No significant statistical significance (P=0.848) was found between the additional resection of the changed lung parenchyma with a stapler, and the occurrence of postoperative air leak (OR =0.873, 95% CI =0.249–3.063, P=0.846). There was no statistically significant difference in the duration of air leak (P=0.577) and the incidence of PAL (P=0.245). Pulmonary air-leak was observed in 12 (16.44%) patients. More than half of the patients (n=9, 69%) had spontaneous closure of the leak before 5 days. Three patients (25%) with persistent PAL were qualified for pleural cavity revision. Recurrences were more frequent in the group of patients treated with pleurectomy + wedge resection (P=0.04) (Table 3).
Haemothorax was found in 9 (12.32%) patients. Based on the obtained data, it was demonstrated that the additionally performed wedge lung resection did not increase the risk of haematoma in the postoperative period (P=0.145). Major bleeding (Hg >2 g/dL) occurred with similar frequency in both groups (P=1). Five patients were treated with puncture, average of 300 mL of bloody content was collected, and in the other four haemothorax was the indication for the revision of the pleural cavity with access via thoracotomy.
In total, 7 (9.59%) patients were reoperated, the scope of the procedure did not increase the risk of reoperation (P=0.116). No infections or deaths occurred within the study group (Table 4).
The exclusion criteria are not contraindication for surgery. However, for this patient in fear to complications, such as reoperation we conduct pleurodesis.
Re-examination of the pleural cavity due to the produced pleural-pulmonary adhesions is very difficult. These patients were excluded due to possible negative effect on the treatment outcome (presence of fluid in the pleural cavity points to the extended period from the occurrence of pneumothorax to expansion of the lungs). Patients with family history of PSP may constitute a separate group of patients. We excluded also patients with infection and pathological changes within the pulmonary parenchyma, which may indicate SSP.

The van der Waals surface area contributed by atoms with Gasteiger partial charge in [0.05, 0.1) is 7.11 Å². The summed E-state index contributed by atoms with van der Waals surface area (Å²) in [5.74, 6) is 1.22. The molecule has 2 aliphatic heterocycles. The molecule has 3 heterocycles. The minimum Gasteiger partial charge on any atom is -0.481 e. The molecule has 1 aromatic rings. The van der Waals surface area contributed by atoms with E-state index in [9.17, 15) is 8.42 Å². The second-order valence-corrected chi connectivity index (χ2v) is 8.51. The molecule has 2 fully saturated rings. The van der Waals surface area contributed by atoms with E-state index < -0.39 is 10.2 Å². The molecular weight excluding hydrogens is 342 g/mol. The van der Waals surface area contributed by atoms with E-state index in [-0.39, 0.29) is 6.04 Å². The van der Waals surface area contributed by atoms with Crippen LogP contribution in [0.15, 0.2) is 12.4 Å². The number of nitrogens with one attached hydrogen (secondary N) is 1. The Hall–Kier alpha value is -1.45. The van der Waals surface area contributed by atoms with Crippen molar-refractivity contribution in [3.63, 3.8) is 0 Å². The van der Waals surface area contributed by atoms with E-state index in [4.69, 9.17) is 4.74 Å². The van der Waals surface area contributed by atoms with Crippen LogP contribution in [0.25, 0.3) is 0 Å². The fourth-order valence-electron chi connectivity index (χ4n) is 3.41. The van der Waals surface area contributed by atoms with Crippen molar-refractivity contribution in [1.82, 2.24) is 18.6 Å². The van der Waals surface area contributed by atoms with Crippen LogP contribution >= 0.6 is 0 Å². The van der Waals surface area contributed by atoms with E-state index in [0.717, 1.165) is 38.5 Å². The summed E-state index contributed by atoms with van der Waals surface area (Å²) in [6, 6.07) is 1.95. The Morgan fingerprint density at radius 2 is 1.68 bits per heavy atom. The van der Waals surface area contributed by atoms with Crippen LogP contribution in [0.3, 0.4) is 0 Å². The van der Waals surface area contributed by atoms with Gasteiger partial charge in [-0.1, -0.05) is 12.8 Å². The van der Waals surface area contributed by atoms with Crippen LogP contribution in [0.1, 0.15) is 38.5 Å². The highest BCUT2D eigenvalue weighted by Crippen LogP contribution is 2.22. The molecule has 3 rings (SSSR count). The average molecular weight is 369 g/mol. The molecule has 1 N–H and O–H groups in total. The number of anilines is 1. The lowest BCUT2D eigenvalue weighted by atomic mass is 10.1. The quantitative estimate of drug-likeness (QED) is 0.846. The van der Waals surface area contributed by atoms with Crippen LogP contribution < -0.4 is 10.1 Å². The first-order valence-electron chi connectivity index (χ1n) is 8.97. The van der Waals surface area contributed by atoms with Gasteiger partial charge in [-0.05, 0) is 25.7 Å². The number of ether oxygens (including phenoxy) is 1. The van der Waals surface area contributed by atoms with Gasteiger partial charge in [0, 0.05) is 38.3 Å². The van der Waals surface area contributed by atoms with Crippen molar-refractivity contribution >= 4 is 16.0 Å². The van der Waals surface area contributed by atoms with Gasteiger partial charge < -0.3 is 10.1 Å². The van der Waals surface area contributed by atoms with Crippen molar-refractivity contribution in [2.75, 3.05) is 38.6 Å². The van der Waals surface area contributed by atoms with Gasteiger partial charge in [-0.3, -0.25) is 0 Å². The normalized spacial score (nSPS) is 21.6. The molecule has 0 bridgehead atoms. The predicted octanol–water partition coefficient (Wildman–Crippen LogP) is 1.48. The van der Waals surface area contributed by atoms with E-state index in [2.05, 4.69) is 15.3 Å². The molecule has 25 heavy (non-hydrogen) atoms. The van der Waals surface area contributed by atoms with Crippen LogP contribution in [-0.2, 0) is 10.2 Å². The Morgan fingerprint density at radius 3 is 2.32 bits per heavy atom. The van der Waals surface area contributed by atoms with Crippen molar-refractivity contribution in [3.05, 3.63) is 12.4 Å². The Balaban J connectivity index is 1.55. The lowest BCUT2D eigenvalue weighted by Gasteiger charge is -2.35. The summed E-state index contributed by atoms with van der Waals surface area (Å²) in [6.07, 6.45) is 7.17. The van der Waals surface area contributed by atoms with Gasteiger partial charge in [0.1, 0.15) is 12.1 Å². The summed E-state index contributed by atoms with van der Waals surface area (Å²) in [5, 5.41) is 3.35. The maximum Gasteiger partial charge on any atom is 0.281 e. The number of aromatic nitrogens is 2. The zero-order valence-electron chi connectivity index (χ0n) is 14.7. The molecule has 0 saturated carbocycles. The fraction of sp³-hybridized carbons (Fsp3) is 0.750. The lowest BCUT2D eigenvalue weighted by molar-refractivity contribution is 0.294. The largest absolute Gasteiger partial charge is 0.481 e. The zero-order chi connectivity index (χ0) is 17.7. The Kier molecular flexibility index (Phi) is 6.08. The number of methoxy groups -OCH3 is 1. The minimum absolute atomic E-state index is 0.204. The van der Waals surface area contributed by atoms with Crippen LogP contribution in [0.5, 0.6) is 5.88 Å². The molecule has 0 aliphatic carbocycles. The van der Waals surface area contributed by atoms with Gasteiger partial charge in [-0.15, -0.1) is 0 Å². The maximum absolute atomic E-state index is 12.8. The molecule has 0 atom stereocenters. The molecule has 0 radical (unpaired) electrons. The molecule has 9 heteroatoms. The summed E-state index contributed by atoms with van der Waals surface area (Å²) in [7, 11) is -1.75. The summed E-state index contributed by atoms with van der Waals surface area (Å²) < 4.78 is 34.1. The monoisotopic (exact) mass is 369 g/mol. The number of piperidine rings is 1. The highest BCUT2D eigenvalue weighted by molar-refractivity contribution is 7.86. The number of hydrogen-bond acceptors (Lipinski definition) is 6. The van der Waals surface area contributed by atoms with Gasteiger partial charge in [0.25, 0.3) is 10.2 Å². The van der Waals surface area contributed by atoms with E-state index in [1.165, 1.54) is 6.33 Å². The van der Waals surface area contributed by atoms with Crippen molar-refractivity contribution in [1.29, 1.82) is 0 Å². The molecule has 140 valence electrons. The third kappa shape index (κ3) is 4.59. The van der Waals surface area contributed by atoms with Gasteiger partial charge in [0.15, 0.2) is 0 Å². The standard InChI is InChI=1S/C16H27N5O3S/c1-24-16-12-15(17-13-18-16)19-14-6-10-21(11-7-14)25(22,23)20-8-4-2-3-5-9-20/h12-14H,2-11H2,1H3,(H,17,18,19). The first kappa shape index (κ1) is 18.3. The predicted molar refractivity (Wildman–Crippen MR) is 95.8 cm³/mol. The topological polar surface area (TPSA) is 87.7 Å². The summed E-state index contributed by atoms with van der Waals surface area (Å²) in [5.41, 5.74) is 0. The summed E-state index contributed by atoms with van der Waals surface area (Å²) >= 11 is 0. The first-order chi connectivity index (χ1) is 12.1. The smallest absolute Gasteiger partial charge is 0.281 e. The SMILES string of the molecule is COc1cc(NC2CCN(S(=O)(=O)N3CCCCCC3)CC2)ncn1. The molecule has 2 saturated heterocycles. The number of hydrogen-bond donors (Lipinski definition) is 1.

Based on the obtained results, we conclude that both methods do not differ from each other. In our study wedge resection was performed upon detection of bullae or air leak in the course of the operation (therefore in stage III and IV patients). The choice was dictated by higher recurrence rates in those groups of patients. We did not do routine wedge resection. Benefits of such conduct have been reported in literature. Within the selected group of patients with PSP in stage I (no endoscopical abnormalities) in group of patients who underwent pleurectomy accompanied by apical lung wedge resection, no recurrences were observed (P=0.009) (9). However in stage I, the frequency of relapses is very low. This method is not widespread because of the very low incidence of recurrences in stage I, and the possibility of ELC (emphysema like changes) occurrences in different regions of the lung. In the study recurrences is seen among the cohort with wedge resection. In our opinion this reflects the severer condition of this cohort.
PAL is a major problem in treatment. The incidence of PAL was 5.48% and the results are consistent with observations of other authors (5–7%) (10,11). The relatively high incidence of PAL in the postoperative period could not be explained only by improper technique of resection of the changed pulmonary parenchyma. In addition, performing resection of the altered parenchyma did not increase the risk of postoperative complications, including PAL. This is also consistent with the study by Jiang et al. (12). According to the British recommendations, PAL lasting over 5 days is an indication for reoperation. This procedure was also adopted at the Clinic in Zabrze, even though 69% (9/12) patients had spontaneous resolution of air leak before the lapse of 5 days. Chee et al. showed in their work on a group of 130 patients that PAL resolves spontaneously in 100% before the lapse of 14 days (13). Because of this observation, we believe that it is worthwhile to reassess the indications for reoperation because of PAL. Wedge resection using a stapler is a safe method. We encourage to carefully search for ELC within the pulmonary parenchyma and to perform its resection.